Next to her, Jay has fallen still.
‘You came,’ Davis says, opening and closing his hands as he speaks. ‘I was worried you might change your minds.’
His voice is oddly pitched, almost adolescent, its carefully neutral Californian tones not quite disguising the edge of something harder beneath. Still startled, Kate realises she remembers reading about him buying large areas of land here in Tasmania, supposedly because of its relative isolation and potential resilience in an unstable world.
‘This place belongs to you?’ she asks.
Davis blinks. ‘Technically it belongs to the Hucken Foundation, but yes, I suppose so.’
Kate keeps her face blank. ‘What is it? Some kind of retreat?’
Davis smiles again, his expression unreadable. There is, she sees now, something odd about his affect, an awkwardness, as if his reactions are not natural but somehow acquired.
‘What do you know about the Foundation?’
Kate and Jay exchange a glance.
Jay steps forward. ‘A little. It’s an offshoot of Gather, a kind of charitable or benevolent arm of the main organisation. You’ve been funding the creation of seed banks and genetic repositories, and giving money to a whole range of environmental programs, a lot of them in developing countries. I’m pretty sure I read about something to do with river dolphins in the Amazon just recently? And the coral restoration program in East Africa? Also I know you were involved in the work Narayan and her team have done tweaking plankton DNA up in Alaska.’
‘That’s correct. The Narayan project in particular has been a huge success. And we have twelve of the repositories now, all fully self-sufficient and capable of surviving ten thousand years without maintenance. We’re also working on repositories for cultural materials: artefacts, literature, music, technology. Again, all designed to last a hundred centuries.’
Kate doesn’t speak. This kind of talk has always made her uncomfortable; the very qualities people like Davis find so intoxicating seeming arrogant and preening to her.
‘But there’s another strand to our work. One that’s less public.’ Davis glances at Madison. ‘Have they signed the non-disclosure agreements?’
Madison checks her screen and tells him they have. Davis nods. Turning away from them, he moves back towards the window and stares out. Looking at his slim figure silhouetted in the light Kate is struck by the disconcerting sense that they are watching a rehearsed performance, as if he is acting out a private TED video. Or is it just that he has so internalised this mode of performance it has become second nature?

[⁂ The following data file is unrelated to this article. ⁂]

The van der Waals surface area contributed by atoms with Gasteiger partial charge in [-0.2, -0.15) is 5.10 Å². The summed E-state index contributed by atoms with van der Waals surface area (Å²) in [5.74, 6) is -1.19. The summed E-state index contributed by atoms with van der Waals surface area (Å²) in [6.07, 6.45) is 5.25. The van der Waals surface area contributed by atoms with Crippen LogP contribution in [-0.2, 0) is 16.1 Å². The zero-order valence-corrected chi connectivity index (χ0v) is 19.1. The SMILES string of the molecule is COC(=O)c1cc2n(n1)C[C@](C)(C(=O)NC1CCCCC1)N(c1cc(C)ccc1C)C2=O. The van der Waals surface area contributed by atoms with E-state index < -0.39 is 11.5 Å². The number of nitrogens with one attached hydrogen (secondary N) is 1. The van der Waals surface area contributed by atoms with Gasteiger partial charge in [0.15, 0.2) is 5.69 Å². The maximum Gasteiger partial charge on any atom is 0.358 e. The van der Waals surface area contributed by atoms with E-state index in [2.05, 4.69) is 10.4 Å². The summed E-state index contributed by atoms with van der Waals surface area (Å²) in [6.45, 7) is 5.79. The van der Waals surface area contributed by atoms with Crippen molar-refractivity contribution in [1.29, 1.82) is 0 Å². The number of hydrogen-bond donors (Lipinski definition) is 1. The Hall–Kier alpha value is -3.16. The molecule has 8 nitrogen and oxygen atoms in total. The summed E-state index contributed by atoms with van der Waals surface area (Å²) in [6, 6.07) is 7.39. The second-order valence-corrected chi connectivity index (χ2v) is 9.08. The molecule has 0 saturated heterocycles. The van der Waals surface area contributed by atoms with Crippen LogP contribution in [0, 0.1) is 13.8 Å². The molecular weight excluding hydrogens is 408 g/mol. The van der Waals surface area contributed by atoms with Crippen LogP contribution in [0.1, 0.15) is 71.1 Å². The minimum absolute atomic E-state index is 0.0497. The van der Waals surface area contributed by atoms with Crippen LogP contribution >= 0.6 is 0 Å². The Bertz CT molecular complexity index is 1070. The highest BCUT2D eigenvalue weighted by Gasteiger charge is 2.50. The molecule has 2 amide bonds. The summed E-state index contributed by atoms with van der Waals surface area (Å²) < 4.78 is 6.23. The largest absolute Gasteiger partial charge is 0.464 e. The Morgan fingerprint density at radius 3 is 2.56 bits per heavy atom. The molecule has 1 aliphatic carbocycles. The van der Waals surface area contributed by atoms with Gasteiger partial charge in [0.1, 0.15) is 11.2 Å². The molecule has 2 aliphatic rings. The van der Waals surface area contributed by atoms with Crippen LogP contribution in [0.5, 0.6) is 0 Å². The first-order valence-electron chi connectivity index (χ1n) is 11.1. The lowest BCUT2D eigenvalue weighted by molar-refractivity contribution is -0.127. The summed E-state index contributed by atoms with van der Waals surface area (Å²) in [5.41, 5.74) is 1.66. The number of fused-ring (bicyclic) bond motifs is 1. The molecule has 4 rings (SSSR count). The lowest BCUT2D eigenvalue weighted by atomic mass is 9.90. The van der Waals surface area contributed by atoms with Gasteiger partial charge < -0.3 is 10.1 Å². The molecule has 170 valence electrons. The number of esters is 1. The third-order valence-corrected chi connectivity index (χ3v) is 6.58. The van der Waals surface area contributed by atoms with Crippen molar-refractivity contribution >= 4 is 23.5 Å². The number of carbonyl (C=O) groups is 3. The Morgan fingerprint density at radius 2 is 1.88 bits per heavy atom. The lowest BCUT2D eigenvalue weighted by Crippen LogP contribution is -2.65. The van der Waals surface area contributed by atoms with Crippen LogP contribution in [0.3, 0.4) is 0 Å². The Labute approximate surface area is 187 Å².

‘When we set up the Foundation we thought we were in the business of saving things, of doing what we could to stop what we have disappearing. That’s why we built the repositories. The seeds and biological material stored in them mean we have a safeguard that will allow the planet – and us – to survive an extinction-level event.’
‘Like an asteroid?’ Jay asks.
Davis turns back to them. His eyes are a colourless blue; combined with his sandy hair and pale lashes they make him seem almost transparent.
‘Did you see the news this morning?’
Jay and Kate look at one another.
‘The last white rhino. Gone.’
Kate nods. ‘I saw. But what does that have to do with this facility?’
‘Let me tell you a story. A hundred thousand years ago there was megafauna all over the world. Woolly rhinoceroses and mammoth and elk in Europe and Asia, giant sloths and sabre-toothed tigers and monster armadillos in the Americas, huge marsupials and massive reptiles here in Australia. But then, about eighty or ninety thousand years ago, they began to disappear. If you plot those disappearances on a map it looks like a wave, washing across the world, following the migration of our ancestors across the planet’s surface. Some places lasted longer: in America the megafauna survived until twelve thousand years ago, in New Zealand the moas and the giant eagles lasted until about six hundred years ago. In the southern oceans the whales and the seals survived until the beginning of the nineteenth century. But wherever you look, these collapses coincided with the arrival of Homo sapiens.’
I was a forty-three-year-old mother of two when I lost my orgasm.
Like all prisoners, I feel the presence of my captor like tentacles reaching down to where I’m cowering at the bottom of the stairs.
When I was born my insides lay outside my body for twenty-one days.
One hundred and thirty-five metres above London, with one of the most spectacular city views in the world as your backdrop, who could say no?
As the new year of 1910 moved closer to its second month, the world marvelled that there had been so few deaths in Paris when the River Seine rose more than eight metres and flooded the city.
As I reach for the doorbell, my phone bleeps with a text and my head instantly fills with a roll call of possibilities.